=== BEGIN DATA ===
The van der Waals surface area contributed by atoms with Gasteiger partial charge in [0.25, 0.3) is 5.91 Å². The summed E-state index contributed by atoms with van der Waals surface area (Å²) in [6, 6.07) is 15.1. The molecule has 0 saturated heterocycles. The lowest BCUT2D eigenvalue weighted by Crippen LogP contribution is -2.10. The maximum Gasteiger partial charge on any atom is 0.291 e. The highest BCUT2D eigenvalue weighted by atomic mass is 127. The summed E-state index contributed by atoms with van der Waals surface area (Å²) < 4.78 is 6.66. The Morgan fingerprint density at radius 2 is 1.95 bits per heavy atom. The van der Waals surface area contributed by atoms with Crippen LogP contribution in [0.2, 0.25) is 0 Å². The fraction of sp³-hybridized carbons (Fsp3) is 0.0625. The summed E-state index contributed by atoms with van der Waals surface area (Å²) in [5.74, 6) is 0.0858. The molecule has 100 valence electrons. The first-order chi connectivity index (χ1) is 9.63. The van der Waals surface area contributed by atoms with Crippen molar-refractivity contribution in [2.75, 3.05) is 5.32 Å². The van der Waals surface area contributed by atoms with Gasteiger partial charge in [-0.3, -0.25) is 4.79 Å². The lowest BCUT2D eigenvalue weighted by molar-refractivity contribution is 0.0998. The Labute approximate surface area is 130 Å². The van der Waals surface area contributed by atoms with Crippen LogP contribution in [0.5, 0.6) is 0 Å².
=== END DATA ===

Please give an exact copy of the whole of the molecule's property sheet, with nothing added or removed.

The van der Waals surface area contributed by atoms with Gasteiger partial charge in [0.25, 0.3) is 5.91 Å². The summed E-state index contributed by atoms with van der Waals surface area (Å²) in [6, 6.07) is 15.1. The molecule has 0 saturated heterocycles. The lowest BCUT2D eigenvalue weighted by Crippen LogP contribution is -2.10. The maximum Gasteiger partial charge on any atom is 0.291 e. The highest BCUT2D eigenvalue weighted by atomic mass is 127. The summed E-state index contributed by atoms with van der Waals surface area (Å²) < 4.78 is 6.66. The Morgan fingerprint density at radius 2 is 1.95 bits per heavy atom. The van der Waals surface area contributed by atoms with Crippen LogP contribution in [0.2, 0.25) is 0 Å². The fraction of sp³-hybridized carbons (Fsp3) is 0.0625. The summed E-state index contributed by atoms with van der Waals surface area (Å²) in [5.74, 6) is 0.0858. The molecule has 100 valence electrons. The first-order chi connectivity index (χ1) is 9.63. The van der Waals surface area contributed by atoms with Crippen molar-refractivity contribution in [2.75, 3.05) is 5.32 Å². The van der Waals surface area contributed by atoms with Gasteiger partial charge in [-0.3, -0.25) is 4.79 Å². The lowest BCUT2D eigenvalue weighted by molar-refractivity contribution is 0.0998. The Labute approximate surface area is 130 Å². The van der Waals surface area contributed by atoms with Crippen LogP contribution in [0.5, 0.6) is 0 Å².